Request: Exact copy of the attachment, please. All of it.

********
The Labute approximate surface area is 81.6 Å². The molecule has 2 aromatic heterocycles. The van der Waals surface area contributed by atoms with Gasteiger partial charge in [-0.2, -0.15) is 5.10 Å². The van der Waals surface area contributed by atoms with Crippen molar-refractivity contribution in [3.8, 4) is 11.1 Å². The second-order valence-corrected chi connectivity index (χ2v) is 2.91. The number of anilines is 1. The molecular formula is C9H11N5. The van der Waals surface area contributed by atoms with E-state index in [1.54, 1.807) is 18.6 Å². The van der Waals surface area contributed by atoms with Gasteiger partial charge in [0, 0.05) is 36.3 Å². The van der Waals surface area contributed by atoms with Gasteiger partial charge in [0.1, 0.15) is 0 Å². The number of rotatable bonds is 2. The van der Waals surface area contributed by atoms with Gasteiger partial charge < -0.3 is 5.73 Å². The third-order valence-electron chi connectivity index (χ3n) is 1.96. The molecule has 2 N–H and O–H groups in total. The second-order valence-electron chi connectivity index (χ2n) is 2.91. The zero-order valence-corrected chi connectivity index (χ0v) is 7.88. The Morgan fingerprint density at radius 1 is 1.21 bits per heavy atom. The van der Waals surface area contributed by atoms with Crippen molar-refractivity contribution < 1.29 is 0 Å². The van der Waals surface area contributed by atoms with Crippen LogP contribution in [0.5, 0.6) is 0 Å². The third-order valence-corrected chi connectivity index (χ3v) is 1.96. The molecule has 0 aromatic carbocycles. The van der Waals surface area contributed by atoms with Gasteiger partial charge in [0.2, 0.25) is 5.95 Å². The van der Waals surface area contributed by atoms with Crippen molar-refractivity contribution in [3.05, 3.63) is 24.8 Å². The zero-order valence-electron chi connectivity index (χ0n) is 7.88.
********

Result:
The Labute approximate surface area is 81.6 Å². The molecule has 2 aromatic heterocycles. The van der Waals surface area contributed by atoms with Gasteiger partial charge in [-0.2, -0.15) is 5.10 Å². The van der Waals surface area contributed by atoms with Crippen molar-refractivity contribution in [3.8, 4) is 11.1 Å². The second-order valence-corrected chi connectivity index (χ2v) is 2.91. The number of anilines is 1. The molecular formula is C9H11N5. The van der Waals surface area contributed by atoms with E-state index in [1.54, 1.807) is 18.6 Å². The van der Waals surface area contributed by atoms with Gasteiger partial charge in [0, 0.05) is 36.3 Å². The van der Waals surface area contributed by atoms with Gasteiger partial charge in [0.1, 0.15) is 0 Å². The number of rotatable bonds is 2. The van der Waals surface area contributed by atoms with Gasteiger partial charge < -0.3 is 5.73 Å². The third-order valence-electron chi connectivity index (χ3n) is 1.96. The molecule has 2 N–H and O–H groups in total. The second-order valence-electron chi connectivity index (χ2n) is 2.91. The zero-order valence-corrected chi connectivity index (χ0v) is 7.88. The Morgan fingerprint density at radius 1 is 1.21 bits per heavy atom. The van der Waals surface area contributed by atoms with Crippen molar-refractivity contribution < 1.29 is 0 Å². The van der Waals surface area contributed by atoms with Crippen LogP contribution in [0.5, 0.6) is 0 Å². The third-order valence-corrected chi connectivity index (χ3v) is 1.96. The molecule has 0 aromatic carbocycles. The van der Waals surface area contributed by atoms with Gasteiger partial charge in [0.2, 0.25) is 5.95 Å². The van der Waals surface area contributed by atoms with Crippen molar-refractivity contribution in [3.05, 3.63) is 24.8 Å². The zero-order valence-electron chi connectivity index (χ0n) is 7.88.